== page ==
16 July 2012

How Google is becoming an extension of your mind

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Stephen Shankland thinks that Google is becoming an extension of your mind, an omnipresent digital assistant that figures out what you need and supplies it before you even realize you need it. He also thinks that should both excite and spook you.

“Think of Google diagnosing your daughter’s illness early based on where she’s been, how alert she is, and her skin’s temperature, then driving your car to school to bring her home while you’re at work. Or Google translating an incomprehensible emergency announcement while you’re riding a train in foreign country. Or Google steering your investment portfolio away from a Ponzi scheme.

Google, in essence, becomes a part of you. Imagine Google playing a customized audio commentary based on what you look at while on a tourist trip and then sharing photo highlights with your friends as you go. Or Google taking over your car when it concludes based on your steering response time and blink rate that you’re no longer fit to drive. Or your Google glasses automatically beaming audio and video to the police when you say a phrase that indicates you’re being mugged.

Exciting? I think so. But it’s also, potentially, a profoundly creepy change. For a Google-augmented life, you must grant the Googlebot unprecedented privileges to monitor your personal information and behavior. What medicine do you take? What ads did you just glance at while walking by the bus stop? What’s your credit card number? And as Google works to integrate social data into its services, you’ll have to decide how much you’ll share with your contacts’ Google accounts — and the best way to ask them to share their data with your Google account.”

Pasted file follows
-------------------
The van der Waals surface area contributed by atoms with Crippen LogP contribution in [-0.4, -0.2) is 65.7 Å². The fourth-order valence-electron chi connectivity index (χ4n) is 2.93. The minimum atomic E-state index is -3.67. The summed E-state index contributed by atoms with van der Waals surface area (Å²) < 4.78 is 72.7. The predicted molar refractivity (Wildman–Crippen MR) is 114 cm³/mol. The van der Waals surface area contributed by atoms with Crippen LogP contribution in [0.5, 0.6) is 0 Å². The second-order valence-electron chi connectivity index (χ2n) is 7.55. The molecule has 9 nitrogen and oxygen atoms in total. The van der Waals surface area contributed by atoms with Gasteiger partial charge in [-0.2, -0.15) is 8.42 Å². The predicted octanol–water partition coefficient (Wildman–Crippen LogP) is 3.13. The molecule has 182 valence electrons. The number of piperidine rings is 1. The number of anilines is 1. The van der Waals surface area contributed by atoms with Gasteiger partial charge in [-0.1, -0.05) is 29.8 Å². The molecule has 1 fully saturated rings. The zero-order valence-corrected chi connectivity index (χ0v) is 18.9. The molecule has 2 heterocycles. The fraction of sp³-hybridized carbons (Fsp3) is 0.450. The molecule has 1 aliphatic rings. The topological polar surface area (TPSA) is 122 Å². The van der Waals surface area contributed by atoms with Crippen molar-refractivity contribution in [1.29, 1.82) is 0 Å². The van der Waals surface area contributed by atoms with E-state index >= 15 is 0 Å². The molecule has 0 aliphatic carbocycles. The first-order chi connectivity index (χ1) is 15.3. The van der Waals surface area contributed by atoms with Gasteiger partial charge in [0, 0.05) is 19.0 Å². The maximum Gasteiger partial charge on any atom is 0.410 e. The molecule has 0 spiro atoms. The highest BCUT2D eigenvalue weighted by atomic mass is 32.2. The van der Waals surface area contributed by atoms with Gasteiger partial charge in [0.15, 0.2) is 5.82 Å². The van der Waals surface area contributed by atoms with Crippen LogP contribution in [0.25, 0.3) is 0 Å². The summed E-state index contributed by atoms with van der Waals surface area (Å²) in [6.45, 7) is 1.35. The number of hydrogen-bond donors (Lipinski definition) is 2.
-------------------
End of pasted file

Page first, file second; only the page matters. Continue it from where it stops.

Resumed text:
Shankland worries that “handy new features will arrive in a steady stream of minor changes that are all but imperceptible until one day I wake up and realize that Google has access to everything that makes me who I am.” His solution? “Shifting toward paid services could ensure Google is better motivated to please users rather than exploit their most personal information for the benefits of advertisers.”

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